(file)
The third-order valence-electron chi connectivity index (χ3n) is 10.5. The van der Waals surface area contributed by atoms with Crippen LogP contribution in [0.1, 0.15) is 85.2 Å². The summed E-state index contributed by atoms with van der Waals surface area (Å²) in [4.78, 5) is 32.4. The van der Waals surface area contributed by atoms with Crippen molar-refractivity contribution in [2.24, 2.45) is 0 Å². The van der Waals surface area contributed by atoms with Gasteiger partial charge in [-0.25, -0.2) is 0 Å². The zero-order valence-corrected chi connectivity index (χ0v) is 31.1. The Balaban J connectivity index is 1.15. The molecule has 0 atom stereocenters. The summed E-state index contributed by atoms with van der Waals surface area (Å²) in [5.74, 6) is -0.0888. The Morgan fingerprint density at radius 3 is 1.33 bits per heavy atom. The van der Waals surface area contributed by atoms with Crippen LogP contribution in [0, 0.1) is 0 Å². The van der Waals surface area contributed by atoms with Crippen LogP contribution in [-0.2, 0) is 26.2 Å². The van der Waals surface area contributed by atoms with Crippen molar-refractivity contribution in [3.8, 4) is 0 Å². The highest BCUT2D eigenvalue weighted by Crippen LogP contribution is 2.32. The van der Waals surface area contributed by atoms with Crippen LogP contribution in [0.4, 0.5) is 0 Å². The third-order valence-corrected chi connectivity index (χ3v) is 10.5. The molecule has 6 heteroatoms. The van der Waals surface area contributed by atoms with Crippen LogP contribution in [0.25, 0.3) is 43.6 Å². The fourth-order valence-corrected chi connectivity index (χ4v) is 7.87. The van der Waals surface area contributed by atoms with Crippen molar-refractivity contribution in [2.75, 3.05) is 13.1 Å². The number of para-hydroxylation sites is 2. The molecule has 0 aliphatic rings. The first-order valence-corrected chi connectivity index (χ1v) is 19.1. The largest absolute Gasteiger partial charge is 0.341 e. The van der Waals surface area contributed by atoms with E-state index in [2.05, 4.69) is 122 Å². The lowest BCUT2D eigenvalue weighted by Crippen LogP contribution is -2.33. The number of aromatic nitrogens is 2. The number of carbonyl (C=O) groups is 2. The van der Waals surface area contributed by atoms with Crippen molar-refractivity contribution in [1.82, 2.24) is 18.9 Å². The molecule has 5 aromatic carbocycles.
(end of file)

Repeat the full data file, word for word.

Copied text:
The third-order valence-electron chi connectivity index (χ3n) is 10.5. The van der Waals surface area contributed by atoms with Crippen LogP contribution in [0.1, 0.15) is 85.2 Å². The summed E-state index contributed by atoms with van der Waals surface area (Å²) in [4.78, 5) is 32.4. The van der Waals surface area contributed by atoms with Crippen molar-refractivity contribution in [2.24, 2.45) is 0 Å². The van der Waals surface area contributed by atoms with Gasteiger partial charge in [-0.25, -0.2) is 0 Å². The zero-order valence-corrected chi connectivity index (χ0v) is 31.1. The Balaban J connectivity index is 1.15. The molecule has 0 atom stereocenters. The summed E-state index contributed by atoms with van der Waals surface area (Å²) in [5.74, 6) is -0.0888. The Morgan fingerprint density at radius 3 is 1.33 bits per heavy atom. The van der Waals surface area contributed by atoms with Crippen LogP contribution in [0, 0.1) is 0 Å². The van der Waals surface area contributed by atoms with Crippen LogP contribution in [-0.2, 0) is 26.2 Å². The van der Waals surface area contributed by atoms with Crippen molar-refractivity contribution in [3.8, 4) is 0 Å². The highest BCUT2D eigenvalue weighted by Crippen LogP contribution is 2.32. The van der Waals surface area contributed by atoms with Crippen LogP contribution in [0.4, 0.5) is 0 Å². The third-order valence-corrected chi connectivity index (χ3v) is 10.5. The molecule has 6 heteroatoms. The van der Waals surface area contributed by atoms with Crippen LogP contribution in [0.25, 0.3) is 43.6 Å². The fourth-order valence-corrected chi connectivity index (χ4v) is 7.87. The van der Waals surface area contributed by atoms with Crippen molar-refractivity contribution in [2.75, 3.05) is 13.1 Å². The number of para-hydroxylation sites is 2. The molecule has 0 aliphatic rings. The first-order valence-corrected chi connectivity index (χ1v) is 19.1. The largest absolute Gasteiger partial charge is 0.341 e. The van der Waals surface area contributed by atoms with E-state index in [2.05, 4.69) is 122 Å². The lowest BCUT2D eigenvalue weighted by Crippen LogP contribution is -2.33. The number of aromatic nitrogens is 2. The number of carbonyl (C=O) groups is 2. The van der Waals surface area contributed by atoms with Crippen molar-refractivity contribution in [1.82, 2.24) is 18.9 Å². The molecule has 5 aromatic carbocycles.